Rediscovering a Treasure of Youth

When you were twelve, did you know what you wanted to become when grown? A few days ago, I started going through a closet full of photos and old papers from years ago with the idea of getting rid of some of it and organizing the rest.

After days of sorting and tossing, I discovered an autobiography I had written. It was an assignment which my seventh grade teacher, Miss Galbraith, gave us students several months to complete, and told us our success or failure carried with it a large part of our overall grade for the year and was due in the spring. No pressure there!

I remember being perplexed about how to begin, since my life had started out so different from the other children in my class. A large part of my early years were spent in foster care and later being adopted, so I didn’t have the usual baby pictures and mother and father photos for Illustration. I had to start somewhere, however, so I began with explaining I was adopted and I wrote about my last foster home, adoption, and a couple foster children who came to live with us later.

I wrote about my church and singing in the various choirs through the years, and about my friends, and about school. In sixth grade, a couple of my poems were published in the school newspaper. It’s strange to me that I still remember writing them and I can still recite them at the age of seventy-two. I mean, gads, that was a loooong time ago! Why do we remember such things? Here’s one:

        Snow Fairy

     I am a little flake of snow,

     Falling from the sky;

     I bounce and toss and whirl away.

     Such fun – oh me! oh my!

 

     I gently touch the treetops tall,

     And scamper here and there;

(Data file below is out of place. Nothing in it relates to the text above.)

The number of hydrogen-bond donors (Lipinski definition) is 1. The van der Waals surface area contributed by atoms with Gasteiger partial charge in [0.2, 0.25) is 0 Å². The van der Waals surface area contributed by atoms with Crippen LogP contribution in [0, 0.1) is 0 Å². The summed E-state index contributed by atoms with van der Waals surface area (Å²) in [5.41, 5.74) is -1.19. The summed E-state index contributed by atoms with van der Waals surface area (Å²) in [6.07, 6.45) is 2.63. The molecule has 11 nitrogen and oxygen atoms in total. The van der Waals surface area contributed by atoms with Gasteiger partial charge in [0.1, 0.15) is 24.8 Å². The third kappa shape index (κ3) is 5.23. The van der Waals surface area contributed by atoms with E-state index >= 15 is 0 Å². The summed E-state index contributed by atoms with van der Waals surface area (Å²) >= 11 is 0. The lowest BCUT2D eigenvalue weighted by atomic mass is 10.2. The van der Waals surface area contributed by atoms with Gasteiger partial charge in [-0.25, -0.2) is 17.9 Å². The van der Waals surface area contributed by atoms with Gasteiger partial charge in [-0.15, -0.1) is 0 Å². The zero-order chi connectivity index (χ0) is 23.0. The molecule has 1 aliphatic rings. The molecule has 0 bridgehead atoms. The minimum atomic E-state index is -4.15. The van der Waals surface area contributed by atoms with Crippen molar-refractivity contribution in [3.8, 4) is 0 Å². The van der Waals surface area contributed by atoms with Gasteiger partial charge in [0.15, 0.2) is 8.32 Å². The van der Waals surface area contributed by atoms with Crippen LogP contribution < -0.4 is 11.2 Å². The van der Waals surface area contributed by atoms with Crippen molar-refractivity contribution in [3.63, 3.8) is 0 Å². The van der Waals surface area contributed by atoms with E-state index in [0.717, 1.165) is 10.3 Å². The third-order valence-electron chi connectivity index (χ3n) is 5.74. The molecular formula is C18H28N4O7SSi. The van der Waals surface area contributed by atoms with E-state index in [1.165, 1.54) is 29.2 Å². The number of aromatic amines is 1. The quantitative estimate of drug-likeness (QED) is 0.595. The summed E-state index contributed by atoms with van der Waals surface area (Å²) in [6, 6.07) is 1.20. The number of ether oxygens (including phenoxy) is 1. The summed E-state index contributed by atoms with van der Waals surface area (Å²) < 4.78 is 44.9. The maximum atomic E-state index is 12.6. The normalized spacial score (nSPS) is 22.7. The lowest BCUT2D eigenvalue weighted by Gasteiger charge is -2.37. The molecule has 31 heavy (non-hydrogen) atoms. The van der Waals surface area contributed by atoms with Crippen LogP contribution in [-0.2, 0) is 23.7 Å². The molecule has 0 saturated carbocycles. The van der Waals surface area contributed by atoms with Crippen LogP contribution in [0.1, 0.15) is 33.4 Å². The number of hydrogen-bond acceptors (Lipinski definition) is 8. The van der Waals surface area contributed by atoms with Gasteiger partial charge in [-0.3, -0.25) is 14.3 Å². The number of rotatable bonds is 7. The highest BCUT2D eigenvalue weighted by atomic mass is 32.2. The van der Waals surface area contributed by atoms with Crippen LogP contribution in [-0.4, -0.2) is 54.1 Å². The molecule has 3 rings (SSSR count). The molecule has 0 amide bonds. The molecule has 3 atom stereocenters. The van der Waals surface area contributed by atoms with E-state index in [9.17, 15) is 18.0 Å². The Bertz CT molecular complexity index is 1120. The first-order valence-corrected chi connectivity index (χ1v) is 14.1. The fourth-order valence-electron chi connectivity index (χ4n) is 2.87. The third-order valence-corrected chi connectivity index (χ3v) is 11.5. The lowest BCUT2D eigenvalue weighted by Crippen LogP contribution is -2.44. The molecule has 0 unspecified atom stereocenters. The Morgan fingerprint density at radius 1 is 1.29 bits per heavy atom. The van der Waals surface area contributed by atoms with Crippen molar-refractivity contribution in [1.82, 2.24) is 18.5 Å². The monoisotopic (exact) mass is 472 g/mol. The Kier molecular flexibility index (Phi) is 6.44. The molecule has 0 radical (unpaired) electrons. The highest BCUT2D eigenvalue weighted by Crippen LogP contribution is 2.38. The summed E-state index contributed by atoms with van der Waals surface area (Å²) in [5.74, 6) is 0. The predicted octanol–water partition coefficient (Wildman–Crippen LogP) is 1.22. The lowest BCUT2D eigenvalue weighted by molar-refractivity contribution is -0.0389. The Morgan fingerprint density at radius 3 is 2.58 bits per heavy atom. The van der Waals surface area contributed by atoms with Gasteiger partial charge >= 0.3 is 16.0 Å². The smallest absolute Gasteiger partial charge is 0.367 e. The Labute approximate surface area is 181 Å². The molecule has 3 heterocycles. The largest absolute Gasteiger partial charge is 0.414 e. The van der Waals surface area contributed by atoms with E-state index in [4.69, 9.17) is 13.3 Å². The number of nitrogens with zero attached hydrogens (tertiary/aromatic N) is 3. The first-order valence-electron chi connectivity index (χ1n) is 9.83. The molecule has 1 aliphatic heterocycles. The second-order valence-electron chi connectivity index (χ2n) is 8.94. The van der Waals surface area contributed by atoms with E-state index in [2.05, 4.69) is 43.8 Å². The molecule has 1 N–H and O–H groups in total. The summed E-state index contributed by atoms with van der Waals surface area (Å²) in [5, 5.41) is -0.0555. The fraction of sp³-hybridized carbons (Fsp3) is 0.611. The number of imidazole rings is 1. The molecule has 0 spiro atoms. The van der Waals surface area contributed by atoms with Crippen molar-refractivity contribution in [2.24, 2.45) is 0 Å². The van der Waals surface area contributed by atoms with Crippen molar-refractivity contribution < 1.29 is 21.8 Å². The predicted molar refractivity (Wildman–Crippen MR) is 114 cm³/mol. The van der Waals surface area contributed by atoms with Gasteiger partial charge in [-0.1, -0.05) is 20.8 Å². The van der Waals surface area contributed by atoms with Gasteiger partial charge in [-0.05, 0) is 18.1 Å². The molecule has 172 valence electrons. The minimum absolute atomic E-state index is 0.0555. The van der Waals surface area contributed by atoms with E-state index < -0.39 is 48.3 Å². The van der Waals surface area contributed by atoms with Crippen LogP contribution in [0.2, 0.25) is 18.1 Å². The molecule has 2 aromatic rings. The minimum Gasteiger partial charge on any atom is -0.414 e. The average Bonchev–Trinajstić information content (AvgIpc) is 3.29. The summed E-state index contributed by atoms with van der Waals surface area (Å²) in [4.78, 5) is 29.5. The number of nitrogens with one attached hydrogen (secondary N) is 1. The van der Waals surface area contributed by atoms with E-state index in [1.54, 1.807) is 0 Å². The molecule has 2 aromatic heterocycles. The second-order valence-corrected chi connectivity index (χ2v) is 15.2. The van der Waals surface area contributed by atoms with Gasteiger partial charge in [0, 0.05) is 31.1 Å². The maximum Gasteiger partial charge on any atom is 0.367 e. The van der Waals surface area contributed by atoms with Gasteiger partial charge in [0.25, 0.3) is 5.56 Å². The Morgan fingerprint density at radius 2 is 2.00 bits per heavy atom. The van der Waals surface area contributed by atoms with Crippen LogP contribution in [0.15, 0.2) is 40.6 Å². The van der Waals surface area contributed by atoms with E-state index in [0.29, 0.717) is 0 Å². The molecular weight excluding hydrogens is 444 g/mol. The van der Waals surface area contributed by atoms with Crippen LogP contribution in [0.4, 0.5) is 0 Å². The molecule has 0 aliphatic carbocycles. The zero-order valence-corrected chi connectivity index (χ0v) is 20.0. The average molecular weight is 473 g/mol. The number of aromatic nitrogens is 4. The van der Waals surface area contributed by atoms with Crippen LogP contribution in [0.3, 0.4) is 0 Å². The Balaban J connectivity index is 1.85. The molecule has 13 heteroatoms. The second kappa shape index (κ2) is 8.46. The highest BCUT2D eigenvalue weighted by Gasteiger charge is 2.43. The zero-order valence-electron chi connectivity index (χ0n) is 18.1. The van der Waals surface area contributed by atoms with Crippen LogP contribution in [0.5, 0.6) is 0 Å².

I rustle on the window pane,

     With not a thought or care.

 

     And when at last I reach the ground,

     And join the other flakes of snow;

     We play a game of hide and seek

     With piercing winter winds that blow.

I wrote about how my leisure time was spent and about vacation trips to the western states, Canada and Florida that I’d taken with my parents and suddenly, it was spring and my autobiography was soon due.

In trying to write the last chapter, I found myself in a real quandary. I originally wanted to title it, “My Future,” but I had no idea what that would be. What I did write is as follows:

“…I do think putting down a lot of facts and reading them over has helped me to realize that there really is to be a future and what it is like will depend a lot on how I shape it. My mother and father say there are many things I might do and have explained to me that most of the professional fields require a lot of work and training. They have suggested I might want to do something in dramatics or music, because I like to entertain people. I think maybe I may want to be a writer, because that would be another way to make people happy.”

As I ponder the words of my autobiography, written so many years ago, I’m surprised. Dumbfounded, actually. I don’t remember them. I thought my desire to write came from the search and subsequent discovery of my sister’s whereabouts much later in my life. What a revelation! That writing seed was planted when I was twelve, not during my fifty year search.